SUPERMARKETS HOLD BEST PURCHASE DATA

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SAN FRANCISCO-Major package-goods marketers, limited in their access to information about actual buying behavior, are devoting an increasing share of their marketing budgets to retail tie-in programs.

The attitude reflects an admission that scanner-equipped supermarket chains have the best information on purchase data, but refuse to turn it over to marketers for standalone DM programs.

"Ten years ago, when General Foods first invested in direct marketing, we seemed to be on the edge of a new era of consumer marketing; the era of the database had dawned," said Victor Grund, manager of database marketing at Kraft General Foods, at the Direct Marketing Association's fall conference here.

"Companies believed that the one of us who created the largest database and had the most information would be the master of the universe."

The problem was supermarkets rapidly developed their own scanner-based purchase data, and refused to sell or give names and addresses to marketers.

"The retailer has information that the manufacturer simply doesn't have and will never have access to," said Don Schultz, an integrated marketing professor at Northwestern University.

Despite KGF's huge database of 25 million households, it's forced to work through retailers to gain the most useful information on purchase activity.

Marketers "want to do individualized marketing, but do it in a mass-marketing environment; that's a whole new concept," said Robert Wientzen, chairman-CEO of Advanced Promotion Technologies, Pompano Beach, Fla., and former head of direct marketing at Procter & Gamble Co. "People recognize that data access is a big deal here."

KGF is testing an ambitious program with Wegmans Food Markets, an upstate New York supermarket chain, that allows KGF to inexpensively mail customized offers and coupons to members of a frequent-shopper program.

At the same time, Quaker Oats Co., Pepsi-Cola Co. and Ralston Purina Co. have delivered direct mail programs through Safeway designed to build loyalty to the chain and boost sales of their products.

A Safeway/Quaker gospel music offer targeted 170,000 black households of the 1.2 million in Safeway's Washington marketing territory, an important group that let marketers focus on more than just sheer volume of cases shipped.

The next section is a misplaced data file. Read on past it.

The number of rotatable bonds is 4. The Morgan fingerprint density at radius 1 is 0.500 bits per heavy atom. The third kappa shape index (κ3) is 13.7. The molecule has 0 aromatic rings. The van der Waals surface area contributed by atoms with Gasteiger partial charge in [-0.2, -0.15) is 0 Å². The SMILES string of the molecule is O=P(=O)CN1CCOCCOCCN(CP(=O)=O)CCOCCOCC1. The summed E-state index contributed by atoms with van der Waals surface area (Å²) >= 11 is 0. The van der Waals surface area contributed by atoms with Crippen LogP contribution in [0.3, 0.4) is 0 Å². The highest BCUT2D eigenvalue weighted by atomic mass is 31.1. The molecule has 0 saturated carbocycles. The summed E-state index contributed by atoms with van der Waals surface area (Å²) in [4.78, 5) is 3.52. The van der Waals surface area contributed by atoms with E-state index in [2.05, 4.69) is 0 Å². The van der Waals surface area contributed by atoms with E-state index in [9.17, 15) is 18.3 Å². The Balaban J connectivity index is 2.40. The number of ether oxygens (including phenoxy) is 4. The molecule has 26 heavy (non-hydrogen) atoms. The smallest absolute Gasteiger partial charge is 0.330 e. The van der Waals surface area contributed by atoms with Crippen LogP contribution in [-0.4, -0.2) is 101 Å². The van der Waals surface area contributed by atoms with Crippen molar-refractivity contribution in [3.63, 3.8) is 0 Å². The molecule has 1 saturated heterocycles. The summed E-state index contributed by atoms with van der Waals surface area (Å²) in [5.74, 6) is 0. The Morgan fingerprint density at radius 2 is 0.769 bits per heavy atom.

"We've been able to indoctrinate people who were used to just saying, `We sent out a zillion cases,"' said Alice Fawver, a regional direct marketing manager for Safeway. "More and more, it's [a question of] who did it go to? Was it incremental? And was it profitable?"

P&G is using the lure of direct marketing to boost its wholesale volume in a year-old program that offers co-op mailings to retailers who increase shipments. Some competitors scoffed at the program's ability to provide information about who's redeeming the coupons it offers.

But KGF and P&G have become active users of systems like APT's Vision Value Network and Catalina Marketing's Checkout Coupon, which provide access to households that use their products or their competitors'.

Perhaps the biggest benefit to retail-driven programs is the ability to prove direct marketing pays off in the long term, never an easy sell to top management.

"When we got into this business (in 1984), direct marketers told us the good thing about this is it's so measurable," Mr. Grund said. "But you wind up with research budgets that are larger than some of the programs."

Quaker resorted to telemarketing to find out how responsive teen-age boys-core users of Gatorade-were to its DM programs, after realizing that few would complete surveys. But even that data is suspect, because it relies solely on self-reported data.

Several executives said direct marketing will never be profitable if used merely to deliver coupons.

"Not many marketers have the chops to swallow it unless they believe they can get an immediate response to couponing at a cost comparable to FSIs," said Mike Slosberg, executive creative director of Bronner Slosberg Humphrey, Boston.

But many early database marketing efforts remain driven by sales promotion techniques, as opposed to loyalty building offers. And that has backed many executives into a corner, since coupon redemption rates are the standard by which success is often judged.

Mr. Levin coordinates Direct Marketing News.

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